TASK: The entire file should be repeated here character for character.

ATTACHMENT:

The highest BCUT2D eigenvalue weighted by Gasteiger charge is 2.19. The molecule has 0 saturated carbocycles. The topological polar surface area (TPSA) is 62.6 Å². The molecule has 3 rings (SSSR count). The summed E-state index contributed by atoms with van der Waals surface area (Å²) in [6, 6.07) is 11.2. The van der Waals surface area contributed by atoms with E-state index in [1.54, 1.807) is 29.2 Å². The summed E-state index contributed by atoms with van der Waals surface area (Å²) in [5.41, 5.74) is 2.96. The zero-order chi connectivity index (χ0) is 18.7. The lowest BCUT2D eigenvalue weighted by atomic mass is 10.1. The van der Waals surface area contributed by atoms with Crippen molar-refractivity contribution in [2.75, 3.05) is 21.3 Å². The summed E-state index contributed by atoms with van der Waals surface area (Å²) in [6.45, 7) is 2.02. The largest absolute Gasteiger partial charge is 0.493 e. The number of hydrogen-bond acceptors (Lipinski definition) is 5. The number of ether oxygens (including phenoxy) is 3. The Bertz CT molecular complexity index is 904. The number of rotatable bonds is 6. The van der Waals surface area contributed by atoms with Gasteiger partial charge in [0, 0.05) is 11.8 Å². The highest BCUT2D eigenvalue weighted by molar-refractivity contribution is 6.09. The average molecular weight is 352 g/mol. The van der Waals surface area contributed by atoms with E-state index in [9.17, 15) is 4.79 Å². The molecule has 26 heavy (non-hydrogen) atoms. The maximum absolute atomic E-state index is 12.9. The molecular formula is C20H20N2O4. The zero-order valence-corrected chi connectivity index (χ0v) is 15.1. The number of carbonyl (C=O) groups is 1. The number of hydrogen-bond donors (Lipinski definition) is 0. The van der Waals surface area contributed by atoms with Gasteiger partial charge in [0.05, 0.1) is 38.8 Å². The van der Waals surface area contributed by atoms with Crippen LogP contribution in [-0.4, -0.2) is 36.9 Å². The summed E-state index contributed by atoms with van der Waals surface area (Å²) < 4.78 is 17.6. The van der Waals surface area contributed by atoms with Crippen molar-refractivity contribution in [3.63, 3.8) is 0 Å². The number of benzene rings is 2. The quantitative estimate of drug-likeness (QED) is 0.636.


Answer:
The highest BCUT2D eigenvalue weighted by Gasteiger charge is 2.19. The molecule has 0 saturated carbocycles. The topological polar surface area (TPSA) is 62.6 Å². The molecule has 3 rings (SSSR count). The summed E-state index contributed by atoms with van der Waals surface area (Å²) in [6, 6.07) is 11.2. The van der Waals surface area contributed by atoms with E-state index in [1.54, 1.807) is 29.2 Å². The summed E-state index contributed by atoms with van der Waals surface area (Å²) in [5.41, 5.74) is 2.96. The zero-order chi connectivity index (χ0) is 18.7. The lowest BCUT2D eigenvalue weighted by atomic mass is 10.1. The van der Waals surface area contributed by atoms with Crippen molar-refractivity contribution in [2.75, 3.05) is 21.3 Å². The summed E-state index contributed by atoms with van der Waals surface area (Å²) in [6.45, 7) is 2.02. The largest absolute Gasteiger partial charge is 0.493 e. The number of hydrogen-bond acceptors (Lipinski definition) is 5. The number of ether oxygens (including phenoxy) is 3. The Bertz CT molecular complexity index is 904. The number of rotatable bonds is 6. The van der Waals surface area contributed by atoms with Gasteiger partial charge in [0, 0.05) is 11.8 Å². The highest BCUT2D eigenvalue weighted by molar-refractivity contribution is 6.09. The average molecular weight is 352 g/mol. The van der Waals surface area contributed by atoms with E-state index in [9.17, 15) is 4.79 Å². The molecule has 26 heavy (non-hydrogen) atoms. The maximum absolute atomic E-state index is 12.9. The molecular formula is C20H20N2O4. The zero-order valence-corrected chi connectivity index (χ0v) is 15.1. The number of carbonyl (C=O) groups is 1. The number of hydrogen-bond donors (Lipinski definition) is 0. The van der Waals surface area contributed by atoms with Gasteiger partial charge in [0.05, 0.1) is 38.8 Å². The van der Waals surface area contributed by atoms with Crippen LogP contribution in [-0.4, -0.2) is 36.9 Å². The summed E-state index contributed by atoms with van der Waals surface area (Å²) < 4.78 is 17.6. The van der Waals surface area contributed by atoms with Crippen molar-refractivity contribution in [3.63, 3.8) is 0 Å². The number of benzene rings is 2. The quantitative estimate of drug-likeness (QED) is 0.636.